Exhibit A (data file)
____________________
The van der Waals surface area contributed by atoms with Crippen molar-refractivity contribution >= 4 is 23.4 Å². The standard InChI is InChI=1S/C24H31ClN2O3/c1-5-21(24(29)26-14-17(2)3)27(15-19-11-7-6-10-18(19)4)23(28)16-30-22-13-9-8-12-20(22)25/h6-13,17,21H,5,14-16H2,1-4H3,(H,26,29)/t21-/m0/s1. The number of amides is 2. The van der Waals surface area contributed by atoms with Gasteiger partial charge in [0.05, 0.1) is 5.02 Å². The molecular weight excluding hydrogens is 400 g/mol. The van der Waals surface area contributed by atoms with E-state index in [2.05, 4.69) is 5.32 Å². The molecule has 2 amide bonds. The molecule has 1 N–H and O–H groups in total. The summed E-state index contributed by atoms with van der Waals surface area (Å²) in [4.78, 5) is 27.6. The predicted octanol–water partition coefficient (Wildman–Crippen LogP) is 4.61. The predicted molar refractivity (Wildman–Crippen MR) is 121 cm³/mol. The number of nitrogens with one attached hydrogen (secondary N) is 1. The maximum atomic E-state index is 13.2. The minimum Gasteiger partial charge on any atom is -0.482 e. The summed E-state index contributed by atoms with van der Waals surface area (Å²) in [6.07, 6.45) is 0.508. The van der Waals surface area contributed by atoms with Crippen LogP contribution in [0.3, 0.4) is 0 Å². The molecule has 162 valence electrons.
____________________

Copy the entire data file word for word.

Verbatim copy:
The van der Waals surface area contributed by atoms with Crippen molar-refractivity contribution >= 4 is 23.4 Å². The standard InChI is InChI=1S/C24H31ClN2O3/c1-5-21(24(29)26-14-17(2)3)27(15-19-11-7-6-10-18(19)4)23(28)16-30-22-13-9-8-12-20(22)25/h6-13,17,21H,5,14-16H2,1-4H3,(H,26,29)/t21-/m0/s1. The number of amides is 2. The van der Waals surface area contributed by atoms with Gasteiger partial charge in [0.05, 0.1) is 5.02 Å². The molecular weight excluding hydrogens is 400 g/mol. The van der Waals surface area contributed by atoms with E-state index in [2.05, 4.69) is 5.32 Å². The molecule has 2 amide bonds. The molecule has 1 N–H and O–H groups in total. The summed E-state index contributed by atoms with van der Waals surface area (Å²) in [4.78, 5) is 27.6. The predicted octanol–water partition coefficient (Wildman–Crippen LogP) is 4.61. The predicted molar refractivity (Wildman–Crippen MR) is 121 cm³/mol. The number of nitrogens with one attached hydrogen (secondary N) is 1. The maximum atomic E-state index is 13.2. The minimum Gasteiger partial charge on any atom is -0.482 e. The summed E-state index contributed by atoms with van der Waals surface area (Å²) in [6.07, 6.45) is 0.508. The van der Waals surface area contributed by atoms with Crippen LogP contribution in [0.3, 0.4) is 0 Å². The molecule has 162 valence electrons.